I remember being so blown away by this. I was so filled with peace and satisfaction; any feeling that my son’s life had been robbed from him was banished. Instead I had an awe-filled knowledge that he had lived his life, every day he was intended to have. It is hard to be too full of sorrow when you start seeing things like this. Yes, the grief of losing him is still there; grief is a process. But, for me, this helped to resolve practically all of the anger and confusion I had been feeling at times.

At the same time as feeling the relief that Theodore had lived his life, I felt a responsibility settling upon me. If Theodore has lived all his days, if his earthly life is spent, then it is my responsibility and my husband’s responsibility to make sure we allow the purpose of Theodore’s life to come to fruition. This calls us to a higher level of love and trust and faith. It spurs us on to behave in a way that is kind and patient and understanding. We could so easily have shut ourselves away and let ourselves become bitter and angry. We could have refused to believe that any good could come of this. We easily could have blamed God. But we were so careful not to let this happen. We did all we could to keep ourselves open and caring and loving. We did all we could to make it easy for people to share in our grief, and also our joys. We have worked hard to keep our eyes trained on the faithfulness of God and his promises.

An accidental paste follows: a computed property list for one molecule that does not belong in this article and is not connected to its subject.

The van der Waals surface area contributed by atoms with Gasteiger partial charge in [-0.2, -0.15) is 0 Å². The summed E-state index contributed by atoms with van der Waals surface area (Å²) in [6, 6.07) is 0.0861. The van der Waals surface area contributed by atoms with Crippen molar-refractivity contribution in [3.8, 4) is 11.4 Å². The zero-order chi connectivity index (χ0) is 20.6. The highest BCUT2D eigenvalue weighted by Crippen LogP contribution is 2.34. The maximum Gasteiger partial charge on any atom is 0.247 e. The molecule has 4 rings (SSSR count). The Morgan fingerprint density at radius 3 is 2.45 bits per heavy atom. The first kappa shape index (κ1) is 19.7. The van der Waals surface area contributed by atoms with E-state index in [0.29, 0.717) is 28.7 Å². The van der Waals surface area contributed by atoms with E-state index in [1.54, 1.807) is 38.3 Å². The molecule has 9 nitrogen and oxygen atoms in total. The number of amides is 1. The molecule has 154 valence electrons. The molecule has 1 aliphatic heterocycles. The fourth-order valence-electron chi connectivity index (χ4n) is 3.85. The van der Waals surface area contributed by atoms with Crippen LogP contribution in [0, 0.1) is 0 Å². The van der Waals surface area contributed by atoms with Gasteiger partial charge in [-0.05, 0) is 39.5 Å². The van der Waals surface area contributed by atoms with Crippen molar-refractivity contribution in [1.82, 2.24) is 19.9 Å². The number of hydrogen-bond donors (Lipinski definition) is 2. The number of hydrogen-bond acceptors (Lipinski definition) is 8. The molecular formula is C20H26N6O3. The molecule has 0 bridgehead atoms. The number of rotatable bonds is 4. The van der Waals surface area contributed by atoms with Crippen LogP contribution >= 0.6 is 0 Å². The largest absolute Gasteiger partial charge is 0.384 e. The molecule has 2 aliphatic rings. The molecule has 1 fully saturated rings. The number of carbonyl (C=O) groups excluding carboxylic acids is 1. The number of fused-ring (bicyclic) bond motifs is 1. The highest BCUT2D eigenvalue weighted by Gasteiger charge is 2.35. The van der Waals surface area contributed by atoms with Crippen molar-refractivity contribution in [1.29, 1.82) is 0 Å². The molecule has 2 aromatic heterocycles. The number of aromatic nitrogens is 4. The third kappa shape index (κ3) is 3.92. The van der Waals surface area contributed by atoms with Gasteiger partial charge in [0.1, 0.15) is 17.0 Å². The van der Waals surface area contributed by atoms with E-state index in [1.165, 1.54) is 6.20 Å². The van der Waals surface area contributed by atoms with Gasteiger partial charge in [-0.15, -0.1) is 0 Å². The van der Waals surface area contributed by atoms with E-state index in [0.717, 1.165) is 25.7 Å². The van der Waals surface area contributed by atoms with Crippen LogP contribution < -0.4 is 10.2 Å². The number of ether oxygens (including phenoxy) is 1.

It is not always easy. I think sometimes, people see me as being more healed than I am. I keep trying to be patient, because how can I tell someone that they are hurting me, without hurting them in return? So I try. I try so hard to keep walking in love, in patience, and in forgiveness. There are times I see Theodore in my mind’s eye, ahead of me, encouraging me on. “Come on, mum. Keep looking up.” And I am reminded that this life is just for a short time. I am encouraged that I can live this life well, and walk in love for every day of it.

Theodore’s short and precious life motivates me so much to keep my eyes firmly fixed on what I am living for, on who I desire to become. It helps me remember the peace and joy I have when I intentionally – trustingly – release myself into the safe and steady hands of God, and into the unknown, surprising, demanding, exciting future and purpose which is in store for me.

Quite frankly, my son is my hero. He is my coach, my champion, my muse, my encourager, and my inspiration as I live out everyday, every moment of my life.